I have a sorted, normally distributed list of data that I need to find an element in. Interpolation search is the obvious answer, however, the current approach I’m using is VERY computationally expensive. Basically, for “normal” interpolation search, it’s assumed that the data is uniformly distributed. Then, to get the “starting point”, linear lookup is done, which is essentially plugging in the value that needs to be found into the inverse of the CDF (CDF is cumulative distribution function - for a uniform distribution, the CDF is linear. For interpolation search, the CDF is inverted and the desired value is plugged in to give an approximate address). However, the normal (gaussian) CDF is computationally expensive. Any way to fix that? I was thinking a piecewise linear approach could work - split the distribution into 4 or so “buckets”, and within each bucket, it’s approximately linear, and normal interpolation search can be used.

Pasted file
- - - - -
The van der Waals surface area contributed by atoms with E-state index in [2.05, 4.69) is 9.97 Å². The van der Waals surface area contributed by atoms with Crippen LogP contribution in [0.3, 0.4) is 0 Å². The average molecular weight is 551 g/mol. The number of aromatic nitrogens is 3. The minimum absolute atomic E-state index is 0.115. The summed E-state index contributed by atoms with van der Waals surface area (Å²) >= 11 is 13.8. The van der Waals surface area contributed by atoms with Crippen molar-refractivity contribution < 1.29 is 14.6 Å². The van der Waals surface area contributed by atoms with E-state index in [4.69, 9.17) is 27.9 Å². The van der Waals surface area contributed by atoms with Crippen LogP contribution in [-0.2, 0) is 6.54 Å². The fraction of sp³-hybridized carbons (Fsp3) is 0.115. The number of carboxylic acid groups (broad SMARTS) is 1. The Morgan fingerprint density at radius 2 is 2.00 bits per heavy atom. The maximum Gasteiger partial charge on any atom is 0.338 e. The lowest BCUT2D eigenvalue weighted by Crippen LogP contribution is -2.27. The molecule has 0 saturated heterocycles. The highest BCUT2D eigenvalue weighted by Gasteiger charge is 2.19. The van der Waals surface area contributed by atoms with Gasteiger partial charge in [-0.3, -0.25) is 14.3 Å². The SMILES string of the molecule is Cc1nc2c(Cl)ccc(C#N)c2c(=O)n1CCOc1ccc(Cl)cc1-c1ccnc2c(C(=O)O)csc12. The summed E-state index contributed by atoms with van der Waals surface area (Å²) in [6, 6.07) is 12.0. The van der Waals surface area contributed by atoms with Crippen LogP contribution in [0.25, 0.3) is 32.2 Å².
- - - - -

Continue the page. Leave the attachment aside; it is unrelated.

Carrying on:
Also, this is more of an algorithms type question (not directly related to Rust), so should I move it somewhere else? the moment I move this to stackoverflow I’m going to get downvoted into oblivion